11.84 yards is well beyond impressive, but when we drop our least accurate tester, group averages improve to 10.45. Now I hate to try and explain away a great result, but just so everyone fully comprehends how we got to the lowest number we’ve seen to date (best the last driver we tested…the guys are on a roll), here’s what happened.
First, two of our testers were slightly more accurate than their historic averages. Above and beyond that, I cut my average yards offline (the best number I’ve posted since the first VR STR8-Fit, I believe) basically in half. Most significantly, our senior tester posted a ridiculous number. Because he’s the shortest hitter in the group, his drives tend not to stray quite as far off the center line anyway (which is why these old bastards always take my money – turns out short in the fairway is better than long into the tree line), but his 6.7 yards offline average would be solid with an 8-iron. With a driver it’s other-worldly. Needless to say, the combination of more distance and obscene accuracy offered by the Nike VR_S Driver had our senior tester more excited than he’s been since Viagra hit the market. I feel a little uncomfortable.
With regard to spin, our testers averaged 3029.66 RPM of backspin. Our senior tester led the way (which is what we want), while our highest handicap tester actually produced less than ideal spin (1992.20 RPM). For my part, I kept my numbers in check for a change (2666.60) which suggests that the swing changes I’m working on, coupled with a stiffer shaft (and likely the lower lofted club as well), are starting to pan out.
Side spin numbers were exceptional almost across the board. The group averaged 463.26 RPM, but that includes our senior tester who consistently played the fade he’s known for. Drop him out of the equation and the group improves to a staggering 286.73 RPM. Yeah…the Nike VR_S Driver is a spin killer that flies almost dead straight, which certainly explains why our testers blanked the middle of the fairway with their test shots.
All cards on the table, yeah, it’s reasonable to assume that like some of the other clubs we’ve tested recently, Tim’s injury and consequential absence from our last few tests has probably bumped scores up slightly. That said, it would be foolish to look past some of the best distance scores, and THE best accuracy scores we’ve ever seen just because one guy had a sore elbow. We’ve had an absolute banner crop of drivers in so far in 2012, and there’s a case to be made that the Nike VR_S Driver might just be the absolute best of the bunch. It certainly should be on your must-try list.
MGS OVERALL PERFORMANCE SCORE: 93.06
The Interactive Data
The charts below show the individual and group averages (black dotted line) for each shot our golfers took during our test of the the Nike VR_S Driver. If you click on the “VR_S – Test Range tab, you can see where each shot came to rest on our virtual driving range. Hovering over any point will give you all the details of that particular shot. You can use the filters on the right-hand side to show and hide individual golfer based on handicap and clubhead speed. Clicking on the ” VR_S – Raw Data” tab will show you the individual numbers and group averages for our testers.
We’ve got a bit of a history here with Nike clubs, and more specifically Nike drivers. With the exception of last fall’s VR Limited Driver (my gamer as of this writing), Nike drivers, despite consistently excellent performance numbers, have been absolutely brutalized by our testers on our subjective rating scale. Interestingly, while “Looks” scores have steadily increased with each release, Sound and Feel, and LOP scores have remained consistently low. Is the VR_S the first adjustable Nike driver (the VR Limited features a traditional (non-adjustable, glued) hosel), to break through our tester’s wall of hostility? Let’s find out.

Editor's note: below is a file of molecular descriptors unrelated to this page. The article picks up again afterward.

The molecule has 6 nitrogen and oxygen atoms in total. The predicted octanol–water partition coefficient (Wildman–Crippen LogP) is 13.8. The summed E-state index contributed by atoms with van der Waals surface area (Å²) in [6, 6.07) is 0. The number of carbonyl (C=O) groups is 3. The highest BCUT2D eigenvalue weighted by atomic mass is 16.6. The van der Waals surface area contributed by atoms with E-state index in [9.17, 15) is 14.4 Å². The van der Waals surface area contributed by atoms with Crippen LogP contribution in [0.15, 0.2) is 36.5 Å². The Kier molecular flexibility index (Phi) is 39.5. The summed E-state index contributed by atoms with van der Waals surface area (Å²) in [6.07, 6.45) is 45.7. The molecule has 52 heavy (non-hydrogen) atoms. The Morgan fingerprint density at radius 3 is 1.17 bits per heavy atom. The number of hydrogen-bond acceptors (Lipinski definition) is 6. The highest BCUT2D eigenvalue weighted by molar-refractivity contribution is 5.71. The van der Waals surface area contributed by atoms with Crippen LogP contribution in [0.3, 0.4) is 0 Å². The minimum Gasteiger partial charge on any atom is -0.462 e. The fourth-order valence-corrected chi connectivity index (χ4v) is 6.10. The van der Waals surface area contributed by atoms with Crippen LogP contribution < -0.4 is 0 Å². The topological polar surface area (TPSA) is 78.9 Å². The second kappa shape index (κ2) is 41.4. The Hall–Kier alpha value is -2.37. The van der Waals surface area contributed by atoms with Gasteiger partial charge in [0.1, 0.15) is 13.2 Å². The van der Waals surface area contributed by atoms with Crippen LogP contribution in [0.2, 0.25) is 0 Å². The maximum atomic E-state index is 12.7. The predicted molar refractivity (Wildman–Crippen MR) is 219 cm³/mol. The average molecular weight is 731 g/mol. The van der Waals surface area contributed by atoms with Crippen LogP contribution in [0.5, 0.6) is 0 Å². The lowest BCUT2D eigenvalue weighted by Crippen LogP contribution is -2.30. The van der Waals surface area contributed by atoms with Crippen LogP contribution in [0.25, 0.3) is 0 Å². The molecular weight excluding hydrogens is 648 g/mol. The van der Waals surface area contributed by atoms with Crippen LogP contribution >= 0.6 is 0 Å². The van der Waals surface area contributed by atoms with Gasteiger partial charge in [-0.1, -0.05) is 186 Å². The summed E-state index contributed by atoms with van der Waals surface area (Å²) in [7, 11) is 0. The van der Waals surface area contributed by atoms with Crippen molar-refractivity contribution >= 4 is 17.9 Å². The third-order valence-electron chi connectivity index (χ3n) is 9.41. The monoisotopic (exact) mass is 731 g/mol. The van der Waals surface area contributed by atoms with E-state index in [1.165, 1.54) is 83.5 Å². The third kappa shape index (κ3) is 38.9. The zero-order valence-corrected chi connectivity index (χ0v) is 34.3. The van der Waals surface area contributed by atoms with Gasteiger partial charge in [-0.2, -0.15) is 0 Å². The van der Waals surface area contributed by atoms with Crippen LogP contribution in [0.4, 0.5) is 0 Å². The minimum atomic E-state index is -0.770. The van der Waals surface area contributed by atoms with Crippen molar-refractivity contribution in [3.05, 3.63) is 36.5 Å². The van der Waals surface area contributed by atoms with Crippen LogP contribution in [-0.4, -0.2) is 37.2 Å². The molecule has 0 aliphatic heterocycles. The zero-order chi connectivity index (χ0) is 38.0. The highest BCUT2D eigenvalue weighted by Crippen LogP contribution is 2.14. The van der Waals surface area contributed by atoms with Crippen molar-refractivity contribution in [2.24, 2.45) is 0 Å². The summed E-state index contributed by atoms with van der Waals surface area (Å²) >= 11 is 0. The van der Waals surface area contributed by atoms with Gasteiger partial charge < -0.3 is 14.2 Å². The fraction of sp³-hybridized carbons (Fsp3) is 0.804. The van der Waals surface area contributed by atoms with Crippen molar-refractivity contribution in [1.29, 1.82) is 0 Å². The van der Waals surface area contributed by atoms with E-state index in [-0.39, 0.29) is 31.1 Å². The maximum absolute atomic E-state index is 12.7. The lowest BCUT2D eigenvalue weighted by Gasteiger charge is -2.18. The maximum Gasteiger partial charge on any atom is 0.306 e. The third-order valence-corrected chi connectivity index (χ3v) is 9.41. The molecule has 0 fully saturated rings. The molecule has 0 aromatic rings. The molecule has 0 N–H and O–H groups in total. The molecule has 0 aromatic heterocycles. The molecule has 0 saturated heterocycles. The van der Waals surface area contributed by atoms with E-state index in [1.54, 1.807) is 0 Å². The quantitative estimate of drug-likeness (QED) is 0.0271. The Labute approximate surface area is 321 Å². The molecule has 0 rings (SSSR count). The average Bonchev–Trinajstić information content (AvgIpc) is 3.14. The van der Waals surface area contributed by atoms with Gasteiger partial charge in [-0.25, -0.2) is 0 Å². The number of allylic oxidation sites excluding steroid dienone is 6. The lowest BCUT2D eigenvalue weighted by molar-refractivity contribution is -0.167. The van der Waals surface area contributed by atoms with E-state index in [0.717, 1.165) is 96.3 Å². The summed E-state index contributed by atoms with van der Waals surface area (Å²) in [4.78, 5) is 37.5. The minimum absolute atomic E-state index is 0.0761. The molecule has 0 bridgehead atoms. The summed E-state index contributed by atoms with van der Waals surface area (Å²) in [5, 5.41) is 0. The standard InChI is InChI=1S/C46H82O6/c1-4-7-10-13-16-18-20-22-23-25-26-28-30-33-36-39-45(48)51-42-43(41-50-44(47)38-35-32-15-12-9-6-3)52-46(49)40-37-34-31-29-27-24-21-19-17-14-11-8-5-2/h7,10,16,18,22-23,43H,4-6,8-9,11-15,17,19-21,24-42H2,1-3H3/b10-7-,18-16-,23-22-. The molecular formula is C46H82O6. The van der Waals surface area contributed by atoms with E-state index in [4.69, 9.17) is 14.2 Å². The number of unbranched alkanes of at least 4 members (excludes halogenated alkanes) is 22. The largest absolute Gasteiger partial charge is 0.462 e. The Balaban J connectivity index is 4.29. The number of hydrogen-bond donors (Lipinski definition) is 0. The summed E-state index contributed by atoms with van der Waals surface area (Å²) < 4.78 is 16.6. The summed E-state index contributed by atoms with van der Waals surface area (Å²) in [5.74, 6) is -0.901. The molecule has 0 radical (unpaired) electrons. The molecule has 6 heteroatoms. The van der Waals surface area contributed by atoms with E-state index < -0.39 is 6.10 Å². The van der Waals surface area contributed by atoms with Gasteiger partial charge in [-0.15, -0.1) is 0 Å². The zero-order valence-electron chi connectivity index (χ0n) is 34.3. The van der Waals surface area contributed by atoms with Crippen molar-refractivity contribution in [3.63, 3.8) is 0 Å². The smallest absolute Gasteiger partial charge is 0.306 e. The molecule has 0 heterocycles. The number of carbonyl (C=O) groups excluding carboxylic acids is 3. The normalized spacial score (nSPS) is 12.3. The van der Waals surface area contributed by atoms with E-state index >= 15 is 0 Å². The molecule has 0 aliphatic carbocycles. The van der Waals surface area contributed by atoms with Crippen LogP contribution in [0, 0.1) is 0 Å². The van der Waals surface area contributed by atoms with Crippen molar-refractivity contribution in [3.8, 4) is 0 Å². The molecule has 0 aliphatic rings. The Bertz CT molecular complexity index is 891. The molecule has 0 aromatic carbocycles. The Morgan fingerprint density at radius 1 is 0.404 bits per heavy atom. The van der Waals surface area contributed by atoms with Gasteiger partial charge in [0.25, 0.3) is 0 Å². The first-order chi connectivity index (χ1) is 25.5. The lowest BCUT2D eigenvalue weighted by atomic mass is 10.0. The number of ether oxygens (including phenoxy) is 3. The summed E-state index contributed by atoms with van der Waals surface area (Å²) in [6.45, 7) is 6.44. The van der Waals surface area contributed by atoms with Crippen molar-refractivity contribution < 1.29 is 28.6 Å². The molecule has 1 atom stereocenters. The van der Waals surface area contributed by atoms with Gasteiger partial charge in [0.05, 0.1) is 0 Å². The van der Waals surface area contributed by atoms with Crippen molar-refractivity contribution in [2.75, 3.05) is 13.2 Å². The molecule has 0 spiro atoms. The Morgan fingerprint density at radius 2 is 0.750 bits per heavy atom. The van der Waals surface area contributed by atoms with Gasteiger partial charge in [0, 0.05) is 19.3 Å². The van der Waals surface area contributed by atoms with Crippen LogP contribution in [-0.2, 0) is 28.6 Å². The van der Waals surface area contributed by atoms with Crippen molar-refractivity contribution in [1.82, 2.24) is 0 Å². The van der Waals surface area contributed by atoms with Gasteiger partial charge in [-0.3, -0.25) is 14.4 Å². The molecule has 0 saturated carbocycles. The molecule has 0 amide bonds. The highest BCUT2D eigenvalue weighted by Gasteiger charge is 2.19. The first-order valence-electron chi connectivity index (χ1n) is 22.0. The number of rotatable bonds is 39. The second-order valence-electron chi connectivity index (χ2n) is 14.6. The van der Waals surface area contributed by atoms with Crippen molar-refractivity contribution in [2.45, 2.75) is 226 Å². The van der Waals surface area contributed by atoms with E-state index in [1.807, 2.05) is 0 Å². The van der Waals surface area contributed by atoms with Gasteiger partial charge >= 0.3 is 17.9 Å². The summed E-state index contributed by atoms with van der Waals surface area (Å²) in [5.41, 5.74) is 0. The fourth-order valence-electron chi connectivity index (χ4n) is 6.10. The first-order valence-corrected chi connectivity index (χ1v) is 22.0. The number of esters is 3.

It’s almost amusing how quickly golf companies have transitioned away from radical geometries, like square and triangular drivers, back to subtle variations of the tried and true, and arguably timeless pear-shaped design. While the VR_S remains slightly roundish, and perhaps slightly elongated, its more conventionally shaped than any previous STR8-Fit enabled driver. At address there’s very little not to like…at least where the shape is concerned.
If there’s one thing that consistently irks me it’s when I have to talk about ridiculous things like “Crown Graphics”. In most circumstances it’s usually in reference to an alignment aid. With the VR_S, however; Nike seems to have taken a page out of TaylorMade’s book, and has gone about the business of trying to spruce things up a bit [Shaking my head violently].
Though they are certainly muted, and only visible when light hits them a certain way, Nike decided to include some bizarre crown decoration. I’m not completely sure what they were getting at, but it has an almost tribal appearance; as if the design would feel right at home on Mike Tyson’s face [still shaking my head].
While they chose not to mark the crown with any sort of alignment aid (+1), the did add the Nike swoosh to the rear of the crown.
Finally, as with previous incarnations of Nike woods, rather than use a traditional black paint (either flat, or glossy), Nike once again went with what I’ve taken to calling charcoal glitter. It doesn’t bother me, though some have told me the don’t care for it at all.
As with the VR Limited, the face features what I call Nike’s infinity graphic, which has replaced the gear graphic found in previous generations. Overall the face is very similar to the Limited across the board. Score lines are more pronounced, and “NexCOR” is printed high on the toe (or as I like to call it, my sweet spot).
The sole graphics are much more muted than I’ve come to expect from Nike. The traditional red of the VR Series has been replaced by a much darker maroon, and has been reduced to an accent color. While no Nike design would be complete without the Swoosh. While the package is perhaps not as sophisticated as some of the other designs we’ve seen, by Nike graphic standards, the VR has been toned down quite a bit.